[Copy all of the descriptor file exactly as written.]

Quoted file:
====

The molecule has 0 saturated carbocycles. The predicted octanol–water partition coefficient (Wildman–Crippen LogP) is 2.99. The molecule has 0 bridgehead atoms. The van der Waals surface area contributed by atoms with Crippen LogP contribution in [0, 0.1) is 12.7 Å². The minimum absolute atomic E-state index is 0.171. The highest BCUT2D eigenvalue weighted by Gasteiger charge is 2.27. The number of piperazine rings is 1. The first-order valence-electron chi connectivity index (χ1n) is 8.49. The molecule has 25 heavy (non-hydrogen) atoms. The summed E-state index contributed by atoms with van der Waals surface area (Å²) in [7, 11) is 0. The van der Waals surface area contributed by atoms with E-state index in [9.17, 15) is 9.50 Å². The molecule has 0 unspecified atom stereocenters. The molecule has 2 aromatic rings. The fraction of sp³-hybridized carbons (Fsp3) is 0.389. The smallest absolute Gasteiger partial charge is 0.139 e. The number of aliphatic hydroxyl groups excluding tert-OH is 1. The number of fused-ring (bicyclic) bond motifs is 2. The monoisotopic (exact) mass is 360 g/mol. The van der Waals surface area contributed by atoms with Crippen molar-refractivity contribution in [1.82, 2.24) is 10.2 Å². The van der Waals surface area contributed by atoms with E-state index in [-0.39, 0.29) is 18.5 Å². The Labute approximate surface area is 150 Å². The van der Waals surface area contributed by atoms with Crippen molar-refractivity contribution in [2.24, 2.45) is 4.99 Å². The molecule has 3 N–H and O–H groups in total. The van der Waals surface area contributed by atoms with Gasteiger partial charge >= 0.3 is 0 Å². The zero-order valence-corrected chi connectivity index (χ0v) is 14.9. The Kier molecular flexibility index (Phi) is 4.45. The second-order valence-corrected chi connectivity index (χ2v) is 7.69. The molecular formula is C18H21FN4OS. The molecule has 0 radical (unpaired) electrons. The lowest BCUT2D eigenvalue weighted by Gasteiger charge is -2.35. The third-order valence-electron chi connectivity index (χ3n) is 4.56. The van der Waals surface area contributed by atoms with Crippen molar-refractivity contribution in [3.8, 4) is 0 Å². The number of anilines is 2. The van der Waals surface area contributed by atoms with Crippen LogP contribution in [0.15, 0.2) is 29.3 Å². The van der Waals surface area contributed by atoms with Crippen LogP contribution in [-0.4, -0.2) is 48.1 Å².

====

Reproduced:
The molecule has 0 saturated carbocycles. The predicted octanol–water partition coefficient (Wildman–Crippen LogP) is 2.99. The molecule has 0 bridgehead atoms. The van der Waals surface area contributed by atoms with Crippen LogP contribution in [0, 0.1) is 12.7 Å². The minimum absolute atomic E-state index is 0.171. The highest BCUT2D eigenvalue weighted by Gasteiger charge is 2.27. The number of piperazine rings is 1. The first-order valence-electron chi connectivity index (χ1n) is 8.49. The molecule has 25 heavy (non-hydrogen) atoms. The summed E-state index contributed by atoms with van der Waals surface area (Å²) in [7, 11) is 0. The van der Waals surface area contributed by atoms with E-state index in [9.17, 15) is 9.50 Å². The molecule has 0 unspecified atom stereocenters. The molecule has 2 aromatic rings. The fraction of sp³-hybridized carbons (Fsp3) is 0.389. The smallest absolute Gasteiger partial charge is 0.139 e. The number of aliphatic hydroxyl groups excluding tert-OH is 1. The number of fused-ring (bicyclic) bond motifs is 2. The monoisotopic (exact) mass is 360 g/mol. The van der Waals surface area contributed by atoms with Crippen molar-refractivity contribution in [1.82, 2.24) is 10.2 Å². The van der Waals surface area contributed by atoms with E-state index in [-0.39, 0.29) is 18.5 Å². The Labute approximate surface area is 150 Å². The van der Waals surface area contributed by atoms with Crippen molar-refractivity contribution in [2.24, 2.45) is 4.99 Å². The molecule has 3 N–H and O–H groups in total. The van der Waals surface area contributed by atoms with Gasteiger partial charge >= 0.3 is 0 Å². The zero-order valence-corrected chi connectivity index (χ0v) is 14.9. The Kier molecular flexibility index (Phi) is 4.45. The second-order valence-corrected chi connectivity index (χ2v) is 7.69. The molecular formula is C18H21FN4OS. The molecule has 0 radical (unpaired) electrons. The lowest BCUT2D eigenvalue weighted by Gasteiger charge is -2.35. The third-order valence-electron chi connectivity index (χ3n) is 4.56. The van der Waals surface area contributed by atoms with Crippen molar-refractivity contribution in [3.8, 4) is 0 Å². The number of anilines is 2. The van der Waals surface area contributed by atoms with Crippen LogP contribution in [0.15, 0.2) is 29.3 Å². The van der Waals surface area contributed by atoms with Crippen LogP contribution in [-0.4, -0.2) is 48.1 Å².